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Indian Immigrants Miffed at Obama Image
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November 23, 2010, 11:58 PM
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Tribal representatives of immigrants commonly have their sensitivity meters set on High to detect any possible insult to their culture. A recent complaint comes from Indians residing in America who have a history of insisting on their specialness. (See my 2007 article, Dogs, Frogs and Dalits: The Indian Model Minority Has a Dark Side, for details.)

The Indians think Newsweak’s recent cover of a multiple-armed Obama offends their tribe because of the similarity to a Hindu image:

Newsweek Depiction of Obama as Lord Shiva Upsets Some Indian-Americans, Fox News, November 21, 2010

Newsweek’s depiction of President Obama on its latest cover has irked some Indian Americans who, fresh off Obama’s visit to the world’s largest democracy, are not happy with the image of the U.S. president as the Hindu deity, Lord Shiva.

The Newsweek cover shows Obama with several arms carrying policy issues while balancing on one leg. The headline reads: �God of All Things� with a subtitle, �Why the Modern Presidency May be too Much for One Person to Handle.�

Shiva, who is one of three pre-eminent gods in the Hindu religion along with Brahma and Vishnu, is considered the destroyer of the world, which must end, metaphorically speaking, in order to be reborn as a more universalistic place. However, the god’s purpose is not to foretell an apocalyptic ending.

Note to Indians: this image does not cause Americans to think that Obama is being compared to Shiva. Most citizens these days would see the magazine cover as cleverly representing multitasking, nothing more.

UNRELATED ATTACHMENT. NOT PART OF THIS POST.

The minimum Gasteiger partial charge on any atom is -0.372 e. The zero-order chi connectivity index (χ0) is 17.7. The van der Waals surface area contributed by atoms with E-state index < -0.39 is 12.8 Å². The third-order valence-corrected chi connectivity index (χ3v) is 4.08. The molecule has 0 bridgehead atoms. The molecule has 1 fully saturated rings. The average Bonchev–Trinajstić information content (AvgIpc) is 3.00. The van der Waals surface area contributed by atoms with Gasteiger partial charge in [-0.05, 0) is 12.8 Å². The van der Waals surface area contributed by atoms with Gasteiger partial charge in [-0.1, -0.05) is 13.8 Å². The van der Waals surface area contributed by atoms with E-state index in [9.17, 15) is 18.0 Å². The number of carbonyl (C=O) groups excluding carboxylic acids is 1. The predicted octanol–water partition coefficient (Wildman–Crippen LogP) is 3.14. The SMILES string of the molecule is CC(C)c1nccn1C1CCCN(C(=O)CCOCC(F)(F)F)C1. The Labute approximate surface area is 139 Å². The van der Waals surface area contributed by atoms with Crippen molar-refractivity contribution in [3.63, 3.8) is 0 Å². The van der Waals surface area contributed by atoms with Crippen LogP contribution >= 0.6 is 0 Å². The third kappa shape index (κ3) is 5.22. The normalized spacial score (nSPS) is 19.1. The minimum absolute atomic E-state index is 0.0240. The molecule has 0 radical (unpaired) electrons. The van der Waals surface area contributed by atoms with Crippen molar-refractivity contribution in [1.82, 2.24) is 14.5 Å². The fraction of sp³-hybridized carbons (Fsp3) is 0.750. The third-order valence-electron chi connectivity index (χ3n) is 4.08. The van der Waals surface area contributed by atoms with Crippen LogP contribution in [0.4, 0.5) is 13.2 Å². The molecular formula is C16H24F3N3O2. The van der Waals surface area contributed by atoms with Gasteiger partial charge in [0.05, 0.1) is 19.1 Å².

In other India news, the homeland still struggles with the strict class division of hereditary caste. Some wistful types like to imagine their country as a spiritual society because of yoga and meditation etc., but the inequalities of caste paint a different picture entirely.

Indian pol tries win vote on his record, not caste, AP, November 19, 2010

Over the past five years, Nitish Kumar built roads, fought crime and helped rescue the state of Bihar from the near-anarchy that had condemned most of its 83 million people to a life of fear and poverty.

Now, he is fighting for his political life.

Kumar’s fate in the election in Bihar, a six-stage vote that began last month and ends Saturday, will test whether delivering development can also deliver votes in a region long dominated by caste-based politics. The outcome is being closely watched across India, a rising regional power that is plagued by corruption, poverty, a lack of infrastructure and raft of other development problems.

�If he loses, it will show that good governance is thankless,� said Shaibal Gupta, an economist at the Asian Development Research Institute.

One of India’s poorest and least developed states, Bihar has long been dominated by identity politics, with communities delivering their votes en masse to parties favored by leaders of their caste group. Since elections were never fought on the issues, the state’s leaders felt no pressure to deliver.

While other parts of India were beginning to enjoy the fruits of the country’s economic boom, Bihar remained a lawless backwater.

Armed criminal gangs roamed freely, kidnapping children, shooting top police officers and judges in broad daylight and extorting protection money from businesses. When the sun set, few people dared venture outside, even in the capital of Patna.